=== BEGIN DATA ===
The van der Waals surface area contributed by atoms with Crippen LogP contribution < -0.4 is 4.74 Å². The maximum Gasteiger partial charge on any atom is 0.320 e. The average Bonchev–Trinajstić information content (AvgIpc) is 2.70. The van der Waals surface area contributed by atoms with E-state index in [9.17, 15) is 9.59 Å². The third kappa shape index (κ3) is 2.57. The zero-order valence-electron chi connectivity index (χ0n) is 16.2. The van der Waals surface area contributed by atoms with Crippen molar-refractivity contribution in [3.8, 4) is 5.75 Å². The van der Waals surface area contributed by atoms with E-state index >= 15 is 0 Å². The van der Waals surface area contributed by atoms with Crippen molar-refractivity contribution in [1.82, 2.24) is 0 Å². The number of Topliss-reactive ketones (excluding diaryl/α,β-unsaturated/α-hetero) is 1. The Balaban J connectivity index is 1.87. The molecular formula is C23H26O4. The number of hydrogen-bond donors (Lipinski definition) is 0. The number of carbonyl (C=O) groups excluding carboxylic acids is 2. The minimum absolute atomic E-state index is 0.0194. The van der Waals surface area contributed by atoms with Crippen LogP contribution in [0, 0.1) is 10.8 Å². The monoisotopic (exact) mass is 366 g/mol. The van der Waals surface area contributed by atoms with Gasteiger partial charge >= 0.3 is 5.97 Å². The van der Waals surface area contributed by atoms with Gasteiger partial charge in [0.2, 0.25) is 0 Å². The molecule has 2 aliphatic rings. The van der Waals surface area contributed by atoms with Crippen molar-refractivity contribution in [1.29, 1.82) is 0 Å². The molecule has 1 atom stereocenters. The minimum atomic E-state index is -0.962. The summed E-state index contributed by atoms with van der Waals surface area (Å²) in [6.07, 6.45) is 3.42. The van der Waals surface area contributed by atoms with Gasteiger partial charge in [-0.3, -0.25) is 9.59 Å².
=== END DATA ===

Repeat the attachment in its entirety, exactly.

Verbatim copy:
The van der Waals surface area contributed by atoms with Crippen LogP contribution < -0.4 is 4.74 Å². The maximum Gasteiger partial charge on any atom is 0.320 e. The average Bonchev–Trinajstić information content (AvgIpc) is 2.70. The van der Waals surface area contributed by atoms with E-state index in [9.17, 15) is 9.59 Å². The third kappa shape index (κ3) is 2.57. The zero-order valence-electron chi connectivity index (χ0n) is 16.2. The van der Waals surface area contributed by atoms with Crippen molar-refractivity contribution in [3.8, 4) is 5.75 Å². The van der Waals surface area contributed by atoms with E-state index >= 15 is 0 Å². The van der Waals surface area contributed by atoms with Crippen molar-refractivity contribution in [1.82, 2.24) is 0 Å². The number of Topliss-reactive ketones (excluding diaryl/α,β-unsaturated/α-hetero) is 1. The Balaban J connectivity index is 1.87. The molecular formula is C23H26O4. The number of hydrogen-bond donors (Lipinski definition) is 0. The number of carbonyl (C=O) groups excluding carboxylic acids is 2. The minimum absolute atomic E-state index is 0.0194. The van der Waals surface area contributed by atoms with Crippen LogP contribution in [0, 0.1) is 10.8 Å². The monoisotopic (exact) mass is 366 g/mol. The van der Waals surface area contributed by atoms with Gasteiger partial charge >= 0.3 is 5.97 Å². The van der Waals surface area contributed by atoms with Gasteiger partial charge in [0.2, 0.25) is 0 Å². The molecule has 2 aliphatic rings. The van der Waals surface area contributed by atoms with Crippen molar-refractivity contribution in [1.29, 1.82) is 0 Å². The molecule has 1 atom stereocenters. The minimum atomic E-state index is -0.962. The summed E-state index contributed by atoms with van der Waals surface area (Å²) in [6.07, 6.45) is 3.42. The van der Waals surface area contributed by atoms with Gasteiger partial charge in [-0.3, -0.25) is 9.59 Å².